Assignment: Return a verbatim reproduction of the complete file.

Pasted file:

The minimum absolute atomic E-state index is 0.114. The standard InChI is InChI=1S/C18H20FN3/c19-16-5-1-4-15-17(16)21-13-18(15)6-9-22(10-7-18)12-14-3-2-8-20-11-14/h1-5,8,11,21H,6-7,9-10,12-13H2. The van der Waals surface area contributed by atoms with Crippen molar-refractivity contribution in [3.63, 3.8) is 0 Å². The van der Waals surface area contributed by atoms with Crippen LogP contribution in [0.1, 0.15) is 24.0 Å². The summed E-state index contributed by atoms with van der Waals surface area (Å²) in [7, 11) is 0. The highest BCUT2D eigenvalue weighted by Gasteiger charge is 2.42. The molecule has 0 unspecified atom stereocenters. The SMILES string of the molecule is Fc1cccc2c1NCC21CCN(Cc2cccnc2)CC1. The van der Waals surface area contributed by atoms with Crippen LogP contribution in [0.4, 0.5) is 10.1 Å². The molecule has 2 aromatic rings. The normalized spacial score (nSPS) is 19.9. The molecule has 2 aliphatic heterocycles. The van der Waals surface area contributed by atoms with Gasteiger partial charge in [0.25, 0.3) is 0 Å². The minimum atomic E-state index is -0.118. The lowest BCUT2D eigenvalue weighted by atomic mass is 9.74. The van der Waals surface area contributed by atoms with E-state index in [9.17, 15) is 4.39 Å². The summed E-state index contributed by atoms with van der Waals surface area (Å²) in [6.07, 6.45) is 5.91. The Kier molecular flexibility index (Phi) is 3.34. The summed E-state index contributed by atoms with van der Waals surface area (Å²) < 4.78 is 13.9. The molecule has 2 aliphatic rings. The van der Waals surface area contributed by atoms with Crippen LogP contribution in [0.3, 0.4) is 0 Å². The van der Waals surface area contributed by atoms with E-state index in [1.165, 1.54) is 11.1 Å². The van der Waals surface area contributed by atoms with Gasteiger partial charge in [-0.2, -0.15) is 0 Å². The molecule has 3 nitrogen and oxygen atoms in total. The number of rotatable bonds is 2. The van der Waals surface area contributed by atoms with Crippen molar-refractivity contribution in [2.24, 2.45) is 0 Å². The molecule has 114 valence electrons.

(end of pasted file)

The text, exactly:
The minimum absolute atomic E-state index is 0.114. The standard InChI is InChI=1S/C18H20FN3/c19-16-5-1-4-15-17(16)21-13-18(15)6-9-22(10-7-18)12-14-3-2-8-20-11-14/h1-5,8,11,21H,6-7,9-10,12-13H2. The van der Waals surface area contributed by atoms with Crippen molar-refractivity contribution in [3.63, 3.8) is 0 Å². The van der Waals surface area contributed by atoms with Crippen LogP contribution in [0.1, 0.15) is 24.0 Å². The summed E-state index contributed by atoms with van der Waals surface area (Å²) in [7, 11) is 0. The highest BCUT2D eigenvalue weighted by Gasteiger charge is 2.42. The molecule has 0 unspecified atom stereocenters. The SMILES string of the molecule is Fc1cccc2c1NCC21CCN(Cc2cccnc2)CC1. The van der Waals surface area contributed by atoms with Crippen LogP contribution in [0.4, 0.5) is 10.1 Å². The molecule has 2 aromatic rings. The normalized spacial score (nSPS) is 19.9. The molecule has 2 aliphatic heterocycles. The van der Waals surface area contributed by atoms with Gasteiger partial charge in [0.25, 0.3) is 0 Å². The minimum atomic E-state index is -0.118. The lowest BCUT2D eigenvalue weighted by atomic mass is 9.74. The van der Waals surface area contributed by atoms with E-state index in [9.17, 15) is 4.39 Å². The summed E-state index contributed by atoms with van der Waals surface area (Å²) in [6.07, 6.45) is 5.91. The Kier molecular flexibility index (Phi) is 3.34. The summed E-state index contributed by atoms with van der Waals surface area (Å²) < 4.78 is 13.9. The molecule has 2 aliphatic rings. The van der Waals surface area contributed by atoms with Crippen LogP contribution in [0.3, 0.4) is 0 Å². The van der Waals surface area contributed by atoms with E-state index in [1.165, 1.54) is 11.1 Å². The van der Waals surface area contributed by atoms with Gasteiger partial charge in [-0.2, -0.15) is 0 Å². The molecule has 3 nitrogen and oxygen atoms in total. The number of rotatable bonds is 2. The van der Waals surface area contributed by atoms with Crippen molar-refractivity contribution in [2.24, 2.45) is 0 Å². The molecule has 114 valence electrons.